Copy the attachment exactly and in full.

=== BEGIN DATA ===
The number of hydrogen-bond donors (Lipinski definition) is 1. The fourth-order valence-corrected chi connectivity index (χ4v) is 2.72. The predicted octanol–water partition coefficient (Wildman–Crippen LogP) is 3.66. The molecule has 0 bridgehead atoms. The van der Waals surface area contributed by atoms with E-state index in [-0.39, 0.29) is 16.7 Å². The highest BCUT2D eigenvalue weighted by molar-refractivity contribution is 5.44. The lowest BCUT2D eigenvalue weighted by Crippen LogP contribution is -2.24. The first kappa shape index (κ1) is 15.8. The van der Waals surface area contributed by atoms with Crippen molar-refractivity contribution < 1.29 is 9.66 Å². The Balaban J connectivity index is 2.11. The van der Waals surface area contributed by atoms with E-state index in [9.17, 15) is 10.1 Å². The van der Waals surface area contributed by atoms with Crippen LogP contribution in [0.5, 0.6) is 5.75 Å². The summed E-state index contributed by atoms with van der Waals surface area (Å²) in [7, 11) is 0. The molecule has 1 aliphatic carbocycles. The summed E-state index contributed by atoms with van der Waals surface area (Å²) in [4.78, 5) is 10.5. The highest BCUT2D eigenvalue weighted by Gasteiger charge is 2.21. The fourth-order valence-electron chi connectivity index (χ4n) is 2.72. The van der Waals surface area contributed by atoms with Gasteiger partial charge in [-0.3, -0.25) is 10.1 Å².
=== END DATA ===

The number of hydrogen-bond donors (Lipinski definition) is 1. The fourth-order valence-corrected chi connectivity index (χ4v) is 2.72. The predicted octanol–water partition coefficient (Wildman–Crippen LogP) is 3.66. The molecule has 0 bridgehead atoms. The van der Waals surface area contributed by atoms with E-state index in [-0.39, 0.29) is 16.7 Å². The highest BCUT2D eigenvalue weighted by molar-refractivity contribution is 5.44. The lowest BCUT2D eigenvalue weighted by Crippen LogP contribution is -2.24. The first kappa shape index (κ1) is 15.8. The van der Waals surface area contributed by atoms with Crippen molar-refractivity contribution < 1.29 is 9.66 Å². The Balaban J connectivity index is 2.11. The van der Waals surface area contributed by atoms with E-state index in [9.17, 15) is 10.1 Å². The van der Waals surface area contributed by atoms with Crippen LogP contribution in [0.5, 0.6) is 5.75 Å². The summed E-state index contributed by atoms with van der Waals surface area (Å²) in [7, 11) is 0. The molecule has 1 aliphatic carbocycles. The summed E-state index contributed by atoms with van der Waals surface area (Å²) in [4.78, 5) is 10.5. The highest BCUT2D eigenvalue weighted by Gasteiger charge is 2.21. The fourth-order valence-electron chi connectivity index (χ4n) is 2.72. The van der Waals surface area contributed by atoms with Gasteiger partial charge in [-0.3, -0.25) is 10.1 Å².